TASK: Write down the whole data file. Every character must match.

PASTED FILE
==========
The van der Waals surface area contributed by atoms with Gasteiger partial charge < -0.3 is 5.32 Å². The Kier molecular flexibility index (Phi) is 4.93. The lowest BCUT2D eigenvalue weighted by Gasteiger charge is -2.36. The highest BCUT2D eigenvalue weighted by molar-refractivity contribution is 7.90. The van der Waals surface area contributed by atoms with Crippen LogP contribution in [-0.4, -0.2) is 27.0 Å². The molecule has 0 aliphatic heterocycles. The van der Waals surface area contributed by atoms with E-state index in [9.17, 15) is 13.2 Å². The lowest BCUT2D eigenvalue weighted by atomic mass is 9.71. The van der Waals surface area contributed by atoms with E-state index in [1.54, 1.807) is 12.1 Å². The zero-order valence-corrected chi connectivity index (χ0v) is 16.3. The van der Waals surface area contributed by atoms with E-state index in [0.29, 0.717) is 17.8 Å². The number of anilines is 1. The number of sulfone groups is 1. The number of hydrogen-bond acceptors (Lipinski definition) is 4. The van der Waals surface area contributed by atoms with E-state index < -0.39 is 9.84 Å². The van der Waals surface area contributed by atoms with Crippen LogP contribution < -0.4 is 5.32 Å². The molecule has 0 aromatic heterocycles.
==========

The van der Waals surface area contributed by atoms with Gasteiger partial charge < -0.3 is 5.32 Å². The Kier molecular flexibility index (Phi) is 4.93. The lowest BCUT2D eigenvalue weighted by Gasteiger charge is -2.36. The highest BCUT2D eigenvalue weighted by molar-refractivity contribution is 7.90. The van der Waals surface area contributed by atoms with Crippen LogP contribution in [-0.4, -0.2) is 27.0 Å². The molecule has 0 aliphatic heterocycles. The van der Waals surface area contributed by atoms with E-state index in [9.17, 15) is 13.2 Å². The lowest BCUT2D eigenvalue weighted by atomic mass is 9.71. The van der Waals surface area contributed by atoms with E-state index in [1.54, 1.807) is 12.1 Å². The zero-order valence-corrected chi connectivity index (χ0v) is 16.3. The van der Waals surface area contributed by atoms with E-state index in [0.29, 0.717) is 17.8 Å². The number of anilines is 1. The number of sulfone groups is 1. The number of hydrogen-bond acceptors (Lipinski definition) is 4. The van der Waals surface area contributed by atoms with E-state index < -0.39 is 9.84 Å². The van der Waals surface area contributed by atoms with Crippen LogP contribution < -0.4 is 5.32 Å². The molecule has 0 aromatic heterocycles.